As data is received by the serial port, it first gets added to the receive buffer of the operating system, where an app like CoolTerm can then go and fetch it from the buffer. The serial API is event driven, which means that CoolTerm is made aware via an event that new data is available. In addition, CoolTerm frequently polls the port to check for new data. The whole process is asynchronous, which means that there is a little bit of time that passes between data first arriving in the receive buffer and CoolTerm being aware that there is new data. On "busy" systems, this time may be longer than on idle systems. This has the effect of data arriving at CoolTerm in chunks. For high baud rates where a lot of data can arrive at the serial port in a short time, these chunks are larger than for lower baud rates.

When CoolTerm gets new data, it passes the received data to the routine that captures the data to file if capturing is enabled. It then adds the received data to its own receive databuffer whose contents are then used to update the display. Now, imagine there are ANSI escape sequences in the received data, and that the first half of one of them is right at the end of one received chunk and the remainder is at the beginning of the next chunk. The capture routine filters out all escape sequences (if enabled). However, the end of the first chunk has an incomplete escape sequence, and is therefore not recognized as such and thus left alone and the processed data is written to file. The same applies for the next chunk that begins with the remainder of the escape sequence. Again, the code doesn't recognize it as a complete sequence and writes it to file. This is how an escape sequence can end up in captured data even if filtering is enabled.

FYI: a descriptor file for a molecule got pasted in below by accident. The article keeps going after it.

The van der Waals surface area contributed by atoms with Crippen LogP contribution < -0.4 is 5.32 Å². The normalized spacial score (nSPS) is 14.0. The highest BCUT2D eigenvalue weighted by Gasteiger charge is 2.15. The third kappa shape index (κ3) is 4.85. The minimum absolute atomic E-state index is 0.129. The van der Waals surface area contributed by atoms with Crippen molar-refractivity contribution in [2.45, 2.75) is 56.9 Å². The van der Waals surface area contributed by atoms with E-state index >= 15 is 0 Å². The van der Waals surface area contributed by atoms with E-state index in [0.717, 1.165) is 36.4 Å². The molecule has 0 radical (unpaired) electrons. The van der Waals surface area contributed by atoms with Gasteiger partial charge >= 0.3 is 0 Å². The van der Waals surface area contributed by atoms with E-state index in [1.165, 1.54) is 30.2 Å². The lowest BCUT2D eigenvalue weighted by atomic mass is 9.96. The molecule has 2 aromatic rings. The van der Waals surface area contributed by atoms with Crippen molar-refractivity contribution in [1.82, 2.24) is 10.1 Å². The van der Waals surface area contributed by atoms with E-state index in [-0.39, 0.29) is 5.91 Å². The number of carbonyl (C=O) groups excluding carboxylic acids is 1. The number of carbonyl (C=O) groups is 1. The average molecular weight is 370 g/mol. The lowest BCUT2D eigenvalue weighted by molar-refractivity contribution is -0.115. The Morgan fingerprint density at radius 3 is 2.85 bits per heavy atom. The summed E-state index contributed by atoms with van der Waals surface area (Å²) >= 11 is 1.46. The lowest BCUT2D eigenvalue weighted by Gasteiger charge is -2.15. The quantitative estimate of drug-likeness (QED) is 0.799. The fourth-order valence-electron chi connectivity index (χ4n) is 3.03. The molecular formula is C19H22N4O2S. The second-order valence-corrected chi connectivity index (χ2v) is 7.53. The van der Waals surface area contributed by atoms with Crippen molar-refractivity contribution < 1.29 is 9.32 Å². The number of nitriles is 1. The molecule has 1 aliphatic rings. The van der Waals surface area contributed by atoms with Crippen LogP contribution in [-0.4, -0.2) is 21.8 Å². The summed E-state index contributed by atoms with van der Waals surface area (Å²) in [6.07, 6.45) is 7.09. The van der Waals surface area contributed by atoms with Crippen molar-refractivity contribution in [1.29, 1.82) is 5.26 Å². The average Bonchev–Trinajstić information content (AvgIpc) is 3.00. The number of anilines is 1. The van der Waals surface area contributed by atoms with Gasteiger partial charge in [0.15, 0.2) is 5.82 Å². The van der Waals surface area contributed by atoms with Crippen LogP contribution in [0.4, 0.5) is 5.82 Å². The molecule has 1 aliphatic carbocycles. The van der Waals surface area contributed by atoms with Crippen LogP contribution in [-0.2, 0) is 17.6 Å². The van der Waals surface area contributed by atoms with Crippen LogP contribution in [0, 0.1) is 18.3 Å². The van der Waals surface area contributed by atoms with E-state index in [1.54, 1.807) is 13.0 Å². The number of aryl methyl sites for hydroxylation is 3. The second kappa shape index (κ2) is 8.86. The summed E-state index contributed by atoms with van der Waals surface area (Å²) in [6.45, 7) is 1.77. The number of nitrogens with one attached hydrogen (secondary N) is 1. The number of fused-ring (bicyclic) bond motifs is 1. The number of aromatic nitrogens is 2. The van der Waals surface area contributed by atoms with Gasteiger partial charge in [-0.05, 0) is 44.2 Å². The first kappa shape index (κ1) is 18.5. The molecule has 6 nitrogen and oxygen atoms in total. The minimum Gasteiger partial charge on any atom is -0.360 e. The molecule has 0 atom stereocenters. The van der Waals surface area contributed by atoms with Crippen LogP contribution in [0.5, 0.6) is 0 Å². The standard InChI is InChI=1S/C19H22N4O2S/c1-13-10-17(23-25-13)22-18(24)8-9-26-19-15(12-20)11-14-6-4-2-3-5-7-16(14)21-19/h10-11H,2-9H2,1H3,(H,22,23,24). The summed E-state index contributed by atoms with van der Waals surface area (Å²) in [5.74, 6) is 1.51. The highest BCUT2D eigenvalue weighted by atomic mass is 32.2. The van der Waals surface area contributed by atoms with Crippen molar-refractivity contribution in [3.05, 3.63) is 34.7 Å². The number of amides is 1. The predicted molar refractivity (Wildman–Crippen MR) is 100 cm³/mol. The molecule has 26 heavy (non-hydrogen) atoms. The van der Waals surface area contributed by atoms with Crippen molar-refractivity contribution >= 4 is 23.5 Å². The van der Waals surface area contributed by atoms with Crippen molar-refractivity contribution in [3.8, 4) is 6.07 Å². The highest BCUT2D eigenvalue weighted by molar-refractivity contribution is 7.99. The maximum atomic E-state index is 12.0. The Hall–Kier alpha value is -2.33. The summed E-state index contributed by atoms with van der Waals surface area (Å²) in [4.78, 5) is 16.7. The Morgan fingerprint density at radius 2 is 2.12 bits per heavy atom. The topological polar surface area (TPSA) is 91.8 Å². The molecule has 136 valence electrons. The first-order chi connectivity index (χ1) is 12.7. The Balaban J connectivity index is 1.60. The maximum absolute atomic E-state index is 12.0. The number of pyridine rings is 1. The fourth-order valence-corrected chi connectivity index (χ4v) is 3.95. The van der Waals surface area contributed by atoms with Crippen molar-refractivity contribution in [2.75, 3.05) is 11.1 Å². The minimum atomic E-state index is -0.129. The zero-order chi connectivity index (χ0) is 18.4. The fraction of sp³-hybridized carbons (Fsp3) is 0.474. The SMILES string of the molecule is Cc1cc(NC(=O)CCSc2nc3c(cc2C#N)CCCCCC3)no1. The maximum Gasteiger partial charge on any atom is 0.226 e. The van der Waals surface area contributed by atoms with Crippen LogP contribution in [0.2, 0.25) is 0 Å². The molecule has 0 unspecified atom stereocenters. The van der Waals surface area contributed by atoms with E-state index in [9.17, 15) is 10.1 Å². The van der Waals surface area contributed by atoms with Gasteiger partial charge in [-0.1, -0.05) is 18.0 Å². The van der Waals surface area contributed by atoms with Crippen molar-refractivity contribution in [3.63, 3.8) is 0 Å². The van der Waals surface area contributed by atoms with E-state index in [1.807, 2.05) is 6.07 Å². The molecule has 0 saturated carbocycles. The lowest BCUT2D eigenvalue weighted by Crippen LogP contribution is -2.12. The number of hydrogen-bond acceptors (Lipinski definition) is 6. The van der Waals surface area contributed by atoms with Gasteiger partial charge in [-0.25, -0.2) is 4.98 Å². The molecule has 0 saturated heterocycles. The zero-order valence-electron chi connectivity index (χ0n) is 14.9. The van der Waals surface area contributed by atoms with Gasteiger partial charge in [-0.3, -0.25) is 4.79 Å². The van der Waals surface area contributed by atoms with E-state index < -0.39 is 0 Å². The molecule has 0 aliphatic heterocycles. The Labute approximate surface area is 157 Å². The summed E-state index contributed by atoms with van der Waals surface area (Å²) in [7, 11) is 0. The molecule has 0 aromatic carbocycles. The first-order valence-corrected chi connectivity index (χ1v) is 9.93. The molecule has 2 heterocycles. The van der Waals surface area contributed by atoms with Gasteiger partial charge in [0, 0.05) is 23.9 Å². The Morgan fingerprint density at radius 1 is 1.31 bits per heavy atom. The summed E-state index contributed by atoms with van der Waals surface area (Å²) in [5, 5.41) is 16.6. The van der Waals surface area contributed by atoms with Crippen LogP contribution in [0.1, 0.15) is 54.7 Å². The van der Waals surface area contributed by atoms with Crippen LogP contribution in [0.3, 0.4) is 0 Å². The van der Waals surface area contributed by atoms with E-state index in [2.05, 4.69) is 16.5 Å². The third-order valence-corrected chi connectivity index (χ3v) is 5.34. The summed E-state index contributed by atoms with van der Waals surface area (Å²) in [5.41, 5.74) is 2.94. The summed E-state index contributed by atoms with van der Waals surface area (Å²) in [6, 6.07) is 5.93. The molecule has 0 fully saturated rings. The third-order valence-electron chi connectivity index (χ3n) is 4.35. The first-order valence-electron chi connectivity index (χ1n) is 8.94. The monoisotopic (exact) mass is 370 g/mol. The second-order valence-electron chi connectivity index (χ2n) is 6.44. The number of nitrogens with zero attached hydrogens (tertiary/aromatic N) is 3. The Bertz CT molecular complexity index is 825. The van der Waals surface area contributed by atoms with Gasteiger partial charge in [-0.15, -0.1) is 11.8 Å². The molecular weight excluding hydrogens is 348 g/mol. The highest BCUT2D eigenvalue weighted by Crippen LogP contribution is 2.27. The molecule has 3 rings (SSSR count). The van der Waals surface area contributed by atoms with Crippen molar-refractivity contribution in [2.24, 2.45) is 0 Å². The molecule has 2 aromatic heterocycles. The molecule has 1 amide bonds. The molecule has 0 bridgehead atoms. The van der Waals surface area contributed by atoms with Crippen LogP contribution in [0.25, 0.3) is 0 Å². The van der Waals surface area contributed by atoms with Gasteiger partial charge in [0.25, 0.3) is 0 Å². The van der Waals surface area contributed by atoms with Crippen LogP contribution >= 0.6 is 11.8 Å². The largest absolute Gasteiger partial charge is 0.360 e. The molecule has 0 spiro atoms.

For the displayed data, this is not really a problem. After the arrival of the first chunk, the receive data buffer of CoolTerm contains an incomplete escape sequence, which will be displayed. However, immediately after, the remainder of the sequence arrives, and now the buffer has a complete sequence, which will promptly be removed when the display is refreshed again. Since such chunks arrive immediately back to back, the intermediate refresh with the incomplete escape sequence is not noticeable.

So, to avoid this from happening, Coolterm would need to wait until the whole escape sequence has arrived before processing the data and writing it to file. CoolTerm has an option for exactly this type of scenario. Since your target sends data that is terminated with some sort of "end of line", such as CR, LF, CR+LF, you can enable "Wait for Termination String" and specify what this termination is. CR+LF (OD OA in hex) is the default. HOWEVER, CoolTerm currently only waits for termination strings when timestamps are enabled. So, if you want to use this feature, you will need to turn timestamps on. I will probably make this available independent of the timestamp feature in the upcoming v2.0.0 release.